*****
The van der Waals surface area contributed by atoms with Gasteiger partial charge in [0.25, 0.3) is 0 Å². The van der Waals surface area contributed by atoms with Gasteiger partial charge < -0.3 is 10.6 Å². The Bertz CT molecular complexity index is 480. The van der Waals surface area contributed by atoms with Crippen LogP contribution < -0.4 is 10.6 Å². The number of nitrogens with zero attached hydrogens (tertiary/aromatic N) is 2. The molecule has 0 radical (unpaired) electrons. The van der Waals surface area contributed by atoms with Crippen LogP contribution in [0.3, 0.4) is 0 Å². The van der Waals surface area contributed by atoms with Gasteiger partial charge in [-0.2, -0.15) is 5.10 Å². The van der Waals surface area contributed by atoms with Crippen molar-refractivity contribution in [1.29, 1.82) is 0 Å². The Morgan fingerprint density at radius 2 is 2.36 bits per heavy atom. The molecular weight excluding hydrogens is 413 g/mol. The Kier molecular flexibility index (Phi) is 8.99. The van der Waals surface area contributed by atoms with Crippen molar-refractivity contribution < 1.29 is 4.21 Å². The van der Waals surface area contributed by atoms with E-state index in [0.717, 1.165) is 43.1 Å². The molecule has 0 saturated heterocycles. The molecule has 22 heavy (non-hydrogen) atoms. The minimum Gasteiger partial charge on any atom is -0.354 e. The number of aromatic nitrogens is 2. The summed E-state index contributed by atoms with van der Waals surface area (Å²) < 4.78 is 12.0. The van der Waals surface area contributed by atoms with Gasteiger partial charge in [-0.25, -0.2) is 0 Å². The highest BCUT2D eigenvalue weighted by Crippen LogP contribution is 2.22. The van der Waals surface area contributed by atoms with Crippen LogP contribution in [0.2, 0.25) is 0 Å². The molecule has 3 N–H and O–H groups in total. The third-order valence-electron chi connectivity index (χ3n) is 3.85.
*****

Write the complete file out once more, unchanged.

The van der Waals surface area contributed by atoms with Gasteiger partial charge in [0.25, 0.3) is 0 Å². The van der Waals surface area contributed by atoms with Gasteiger partial charge < -0.3 is 10.6 Å². The Bertz CT molecular complexity index is 480. The van der Waals surface area contributed by atoms with Crippen LogP contribution < -0.4 is 10.6 Å². The number of nitrogens with zero attached hydrogens (tertiary/aromatic N) is 2. The molecule has 0 radical (unpaired) electrons. The van der Waals surface area contributed by atoms with Crippen LogP contribution in [0.3, 0.4) is 0 Å². The van der Waals surface area contributed by atoms with Gasteiger partial charge in [-0.2, -0.15) is 5.10 Å². The van der Waals surface area contributed by atoms with Crippen molar-refractivity contribution in [1.29, 1.82) is 0 Å². The Morgan fingerprint density at radius 2 is 2.36 bits per heavy atom. The molecular weight excluding hydrogens is 413 g/mol. The Kier molecular flexibility index (Phi) is 8.99. The van der Waals surface area contributed by atoms with Crippen molar-refractivity contribution < 1.29 is 4.21 Å². The van der Waals surface area contributed by atoms with E-state index in [0.717, 1.165) is 43.1 Å². The molecule has 0 saturated heterocycles. The molecule has 22 heavy (non-hydrogen) atoms. The minimum Gasteiger partial charge on any atom is -0.354 e. The number of aromatic nitrogens is 2. The summed E-state index contributed by atoms with van der Waals surface area (Å²) < 4.78 is 12.0. The van der Waals surface area contributed by atoms with Gasteiger partial charge in [-0.25, -0.2) is 0 Å². The highest BCUT2D eigenvalue weighted by Crippen LogP contribution is 2.22. The van der Waals surface area contributed by atoms with Crippen LogP contribution in [0.2, 0.25) is 0 Å². The molecule has 3 N–H and O–H groups in total. The third-order valence-electron chi connectivity index (χ3n) is 3.85.